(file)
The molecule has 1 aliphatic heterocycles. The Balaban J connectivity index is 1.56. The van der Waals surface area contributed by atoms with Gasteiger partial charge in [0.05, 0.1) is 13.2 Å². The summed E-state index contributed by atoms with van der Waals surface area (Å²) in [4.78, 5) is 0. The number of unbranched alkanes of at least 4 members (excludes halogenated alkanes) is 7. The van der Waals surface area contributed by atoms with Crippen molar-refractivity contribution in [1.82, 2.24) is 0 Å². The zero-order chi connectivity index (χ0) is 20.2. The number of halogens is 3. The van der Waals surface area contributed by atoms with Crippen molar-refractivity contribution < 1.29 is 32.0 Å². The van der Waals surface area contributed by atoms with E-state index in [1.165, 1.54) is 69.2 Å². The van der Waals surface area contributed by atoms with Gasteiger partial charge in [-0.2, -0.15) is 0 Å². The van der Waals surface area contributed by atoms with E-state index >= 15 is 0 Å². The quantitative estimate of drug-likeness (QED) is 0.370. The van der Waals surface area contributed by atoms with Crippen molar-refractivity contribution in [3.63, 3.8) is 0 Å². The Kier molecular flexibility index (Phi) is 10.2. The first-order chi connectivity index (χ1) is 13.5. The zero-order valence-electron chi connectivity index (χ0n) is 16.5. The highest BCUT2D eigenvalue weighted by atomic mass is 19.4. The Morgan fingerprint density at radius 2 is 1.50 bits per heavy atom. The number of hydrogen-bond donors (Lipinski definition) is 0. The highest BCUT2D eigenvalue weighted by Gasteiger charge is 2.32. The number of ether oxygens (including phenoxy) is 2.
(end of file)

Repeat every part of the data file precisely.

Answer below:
The molecule has 1 aliphatic heterocycles. The Balaban J connectivity index is 1.56. The van der Waals surface area contributed by atoms with Gasteiger partial charge in [0.05, 0.1) is 13.2 Å². The summed E-state index contributed by atoms with van der Waals surface area (Å²) in [4.78, 5) is 0. The number of unbranched alkanes of at least 4 members (excludes halogenated alkanes) is 7. The van der Waals surface area contributed by atoms with Crippen molar-refractivity contribution in [1.82, 2.24) is 0 Å². The zero-order chi connectivity index (χ0) is 20.2. The number of halogens is 3. The van der Waals surface area contributed by atoms with Crippen molar-refractivity contribution < 1.29 is 32.0 Å². The van der Waals surface area contributed by atoms with E-state index in [1.165, 1.54) is 69.2 Å². The van der Waals surface area contributed by atoms with Gasteiger partial charge in [-0.2, -0.15) is 0 Å². The van der Waals surface area contributed by atoms with E-state index >= 15 is 0 Å². The quantitative estimate of drug-likeness (QED) is 0.370. The van der Waals surface area contributed by atoms with Crippen molar-refractivity contribution in [3.63, 3.8) is 0 Å². The Kier molecular flexibility index (Phi) is 10.2. The first-order chi connectivity index (χ1) is 13.5. The zero-order valence-electron chi connectivity index (χ0n) is 16.5. The highest BCUT2D eigenvalue weighted by atomic mass is 19.4. The Morgan fingerprint density at radius 2 is 1.50 bits per heavy atom. The number of hydrogen-bond donors (Lipinski definition) is 0. The highest BCUT2D eigenvalue weighted by Gasteiger charge is 2.32. The number of ether oxygens (including phenoxy) is 2.